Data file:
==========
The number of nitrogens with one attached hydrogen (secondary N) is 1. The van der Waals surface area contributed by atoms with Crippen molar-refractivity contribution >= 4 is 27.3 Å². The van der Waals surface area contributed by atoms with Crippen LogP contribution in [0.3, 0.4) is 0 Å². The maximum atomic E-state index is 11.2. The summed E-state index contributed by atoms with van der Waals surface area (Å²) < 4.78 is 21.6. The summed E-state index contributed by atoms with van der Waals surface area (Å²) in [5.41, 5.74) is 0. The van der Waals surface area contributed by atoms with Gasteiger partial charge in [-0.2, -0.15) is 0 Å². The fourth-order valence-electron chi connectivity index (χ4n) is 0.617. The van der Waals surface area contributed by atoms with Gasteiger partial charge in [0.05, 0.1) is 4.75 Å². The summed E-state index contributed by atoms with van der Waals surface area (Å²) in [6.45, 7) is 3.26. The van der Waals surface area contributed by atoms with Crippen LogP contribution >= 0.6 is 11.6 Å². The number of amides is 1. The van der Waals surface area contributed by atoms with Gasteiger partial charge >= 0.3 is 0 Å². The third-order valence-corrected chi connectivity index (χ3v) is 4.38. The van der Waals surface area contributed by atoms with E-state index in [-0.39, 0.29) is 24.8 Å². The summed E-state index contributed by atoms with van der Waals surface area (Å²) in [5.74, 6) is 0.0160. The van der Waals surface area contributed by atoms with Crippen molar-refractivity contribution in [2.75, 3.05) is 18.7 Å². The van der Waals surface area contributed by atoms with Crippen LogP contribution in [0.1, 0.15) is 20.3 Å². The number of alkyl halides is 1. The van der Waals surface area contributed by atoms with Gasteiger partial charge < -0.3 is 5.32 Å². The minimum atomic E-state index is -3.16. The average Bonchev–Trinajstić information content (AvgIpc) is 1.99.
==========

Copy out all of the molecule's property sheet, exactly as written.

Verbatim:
The number of nitrogens with one attached hydrogen (secondary N) is 1. The van der Waals surface area contributed by atoms with Crippen molar-refractivity contribution >= 4 is 27.3 Å². The van der Waals surface area contributed by atoms with Crippen LogP contribution in [0.3, 0.4) is 0 Å². The maximum atomic E-state index is 11.2. The summed E-state index contributed by atoms with van der Waals surface area (Å²) < 4.78 is 21.6. The summed E-state index contributed by atoms with van der Waals surface area (Å²) in [5.41, 5.74) is 0. The van der Waals surface area contributed by atoms with Gasteiger partial charge in [-0.2, -0.15) is 0 Å². The fourth-order valence-electron chi connectivity index (χ4n) is 0.617. The van der Waals surface area contributed by atoms with Gasteiger partial charge in [0.05, 0.1) is 4.75 Å². The summed E-state index contributed by atoms with van der Waals surface area (Å²) in [6.45, 7) is 3.26. The van der Waals surface area contributed by atoms with Crippen LogP contribution >= 0.6 is 11.6 Å². The number of amides is 1. The van der Waals surface area contributed by atoms with Gasteiger partial charge >= 0.3 is 0 Å². The third-order valence-corrected chi connectivity index (χ3v) is 4.38. The van der Waals surface area contributed by atoms with E-state index in [-0.39, 0.29) is 24.8 Å². The summed E-state index contributed by atoms with van der Waals surface area (Å²) in [5.74, 6) is 0.0160. The van der Waals surface area contributed by atoms with Crippen molar-refractivity contribution in [2.75, 3.05) is 18.7 Å². The van der Waals surface area contributed by atoms with Crippen LogP contribution in [0.1, 0.15) is 20.3 Å². The number of alkyl halides is 1. The van der Waals surface area contributed by atoms with Gasteiger partial charge < -0.3 is 5.32 Å². The minimum atomic E-state index is -3.16. The average Bonchev–Trinajstić information content (AvgIpc) is 1.99.